Lately I’ve been thinking quite a bit about a mindset that bothers me. These thoughts have been rolling around in my mind for while now, and didn’t really come to the surface until we were having a great day on the lake, and one of our boating companions commented on how they appreciated being out seeing the lakeside homes and all the toys that went along with them since they would never be able to afford those things themselves.
This comment was so blatant that it was like a slap in the face for me. My first reaction was to say “well with that attitude..” But then I looked around at our other companions. It was said so nonchalantly and matter-of-fact and it was almost like everyone agreed.
I was really impacted by the comment. Partly because this apathy was accepted in such a casual fashion, and partly because I realized I’m obviously not doing a very good job of communicating with the people I’m close to how EVERYONE can build wealth. So let’s clear things up shall we?
Perceived wealth vs. real wealth
There seems to be a misconception that wealth is shiny, fast and flashy. That most wealthy people are high profile and are either lotto winners, musicians, sports professionals and app designers. They made it big, and fast. It was an unprecedented stroke of luck, the planets aligned and the universe bestowed this wealth upon them. And that my friends, is how people get wealthy.
In one of my favorite books, “The Millionaire Next Door”, the late Tom Stanley shares his research on what getting wealthy really looks like. And I hate to break it to you my friends, but it looks like a lot of hard work, sacrifice, and it usually takes decades. He goes into detail about how most millionaires live modest lifestyles, buying used cars, living in older mid-level neighborhoods and investing well.
We’ve all heard of get-rich-quick schemes, but it’s far more likely that those lakefront homes we were admiring that summer day are a product of a get-rich-slow process. This may not be the jet-setting excitement that you were hoping for in an article about wealth, but the exciting thing about it is that it’s anyone’s for the taking.
Creating margin in your life
I want to let you in on the magic of financial margin in your life. Margin is the difference between your income and your spending. The bigger you can make this gap the better. Whether it’s by tightening up your spending or maximizing your earning potential, if used appropriately, this gap can make you wealthy over time.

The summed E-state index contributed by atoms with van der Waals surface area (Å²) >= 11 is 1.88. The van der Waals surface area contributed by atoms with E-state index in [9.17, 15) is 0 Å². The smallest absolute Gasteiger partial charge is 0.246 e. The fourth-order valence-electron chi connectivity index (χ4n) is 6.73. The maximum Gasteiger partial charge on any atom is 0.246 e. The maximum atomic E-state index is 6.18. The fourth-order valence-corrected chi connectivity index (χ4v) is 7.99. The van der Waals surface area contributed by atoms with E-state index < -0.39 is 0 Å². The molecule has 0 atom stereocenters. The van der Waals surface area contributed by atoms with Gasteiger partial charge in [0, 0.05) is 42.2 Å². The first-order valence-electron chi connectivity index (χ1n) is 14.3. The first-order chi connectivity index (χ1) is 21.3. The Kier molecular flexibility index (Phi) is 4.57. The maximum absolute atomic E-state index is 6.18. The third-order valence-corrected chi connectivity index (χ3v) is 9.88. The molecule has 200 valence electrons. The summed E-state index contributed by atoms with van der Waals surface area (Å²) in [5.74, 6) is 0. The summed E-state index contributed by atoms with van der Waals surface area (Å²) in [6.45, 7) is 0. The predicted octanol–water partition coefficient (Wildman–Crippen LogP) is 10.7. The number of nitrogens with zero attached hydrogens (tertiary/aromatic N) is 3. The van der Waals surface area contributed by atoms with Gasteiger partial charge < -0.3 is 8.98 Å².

Depending on your personality type, how you create a greater gap for wealth building will vary. Some people do well on a detailed budget, while others find that setting up automatic transfers does the trick. It’s important to intentionally carve out those funds because the default is almost always just to let your lifestyle adjust to any gap in your income vs. expenses.
Now that you have money to invest, where do you put it?
It seems like every corner you turn, someone has a great new “opportunity” for your hard earned money. As exciting as the prospect of investing in a young company on the “ground floor” can be, try to limit very high risk/high reward opportunities to a tenth of your portfolio. And for goodness sakes, you should not be putting money into anything you don’t understand. Most worthwhile investments can be understood by most if a good communicator is explaining it to you. Don’t buy into the lie that good investments need to be complicated. Keep it simple.
The bulk of your investments should be in quality businesses that are hard to compete with, hard to live without, and are already paying their investors dividends. The best way to do this is to invest in quality funds where the diversification, research, and shopping for the best value is done for you. Unless you can afford to quit your job to do all that work yourself. But if that were your situation, I doubt you’d be reading this.
Your behavior over time is key
Now that you have created margin in your finances and can make healthy monthly contributions to your great investments, the final ingredient is time. The more time you have to let your investments compound and grow, the greater they will be. Once you’ve found a place to put your money you are comfortable with, it’s instrumental to stay the course and let your interest compound. Think of the value of your investments just like you would the value of your home. It may go up and down depending on the economy, but you only lock in your loss or gain when you sell.
Over time, this process of creating investments that will work for you will allow you to begin to draw income without deteriorating the principal amount (think taking the golden egg and not killing the goose). That is how people get money to work for them.
What is wealthy to you?
So you’ve probably figured out by now that this is not a recipe for easy millions that will land everyone as the feature on the lifestyles of the rich and famous. That’s ok. When you really get serious about asking people what wealth means to them, they will often say they see wealth as not having to worry about expenses, being able to indulge in little luxuries, and having time freedom so they can be with the people that matter most to them. That is real wealth.
If it were easy, everyone would be doing it. It’s amazing what you can do when you make investing in your future a non-negotiable , like a car payment or mortgage. Bottom line, real people can create wealth with a good plan and by giving it time.